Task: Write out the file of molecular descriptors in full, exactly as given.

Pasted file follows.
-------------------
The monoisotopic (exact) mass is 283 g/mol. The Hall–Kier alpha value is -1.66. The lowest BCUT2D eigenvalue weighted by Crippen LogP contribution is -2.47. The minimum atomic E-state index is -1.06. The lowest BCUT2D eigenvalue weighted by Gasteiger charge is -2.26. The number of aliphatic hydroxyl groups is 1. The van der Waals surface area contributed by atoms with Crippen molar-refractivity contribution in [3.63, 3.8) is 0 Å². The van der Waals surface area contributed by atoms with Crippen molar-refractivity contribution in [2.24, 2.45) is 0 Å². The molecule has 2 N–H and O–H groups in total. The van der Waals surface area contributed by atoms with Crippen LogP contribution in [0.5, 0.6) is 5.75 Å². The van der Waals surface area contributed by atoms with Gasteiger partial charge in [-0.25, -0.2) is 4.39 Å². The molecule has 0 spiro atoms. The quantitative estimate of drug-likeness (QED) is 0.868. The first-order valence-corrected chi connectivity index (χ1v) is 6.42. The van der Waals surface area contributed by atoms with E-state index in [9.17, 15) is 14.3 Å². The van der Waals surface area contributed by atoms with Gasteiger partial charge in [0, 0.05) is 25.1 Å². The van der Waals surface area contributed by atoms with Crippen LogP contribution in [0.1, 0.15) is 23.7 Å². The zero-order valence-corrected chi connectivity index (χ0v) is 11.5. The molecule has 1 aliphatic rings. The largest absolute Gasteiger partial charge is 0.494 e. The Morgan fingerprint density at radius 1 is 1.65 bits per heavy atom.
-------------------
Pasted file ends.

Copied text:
The monoisotopic (exact) mass is 283 g/mol. The Hall–Kier alpha value is -1.66. The lowest BCUT2D eigenvalue weighted by Crippen LogP contribution is -2.47. The minimum atomic E-state index is -1.06. The lowest BCUT2D eigenvalue weighted by Gasteiger charge is -2.26. The number of aliphatic hydroxyl groups is 1. The van der Waals surface area contributed by atoms with Crippen molar-refractivity contribution in [3.63, 3.8) is 0 Å². The van der Waals surface area contributed by atoms with Crippen molar-refractivity contribution in [2.24, 2.45) is 0 Å². The molecule has 2 N–H and O–H groups in total. The van der Waals surface area contributed by atoms with Crippen LogP contribution in [0.5, 0.6) is 5.75 Å². The van der Waals surface area contributed by atoms with Gasteiger partial charge in [-0.25, -0.2) is 4.39 Å². The molecule has 0 spiro atoms. The quantitative estimate of drug-likeness (QED) is 0.868. The first-order valence-corrected chi connectivity index (χ1v) is 6.42. The van der Waals surface area contributed by atoms with E-state index in [9.17, 15) is 14.3 Å². The van der Waals surface area contributed by atoms with Gasteiger partial charge in [0, 0.05) is 25.1 Å². The van der Waals surface area contributed by atoms with Crippen LogP contribution in [0.1, 0.15) is 23.7 Å². The zero-order valence-corrected chi connectivity index (χ0v) is 11.5. The molecule has 1 aliphatic rings. The largest absolute Gasteiger partial charge is 0.494 e. The Morgan fingerprint density at radius 1 is 1.65 bits per heavy atom.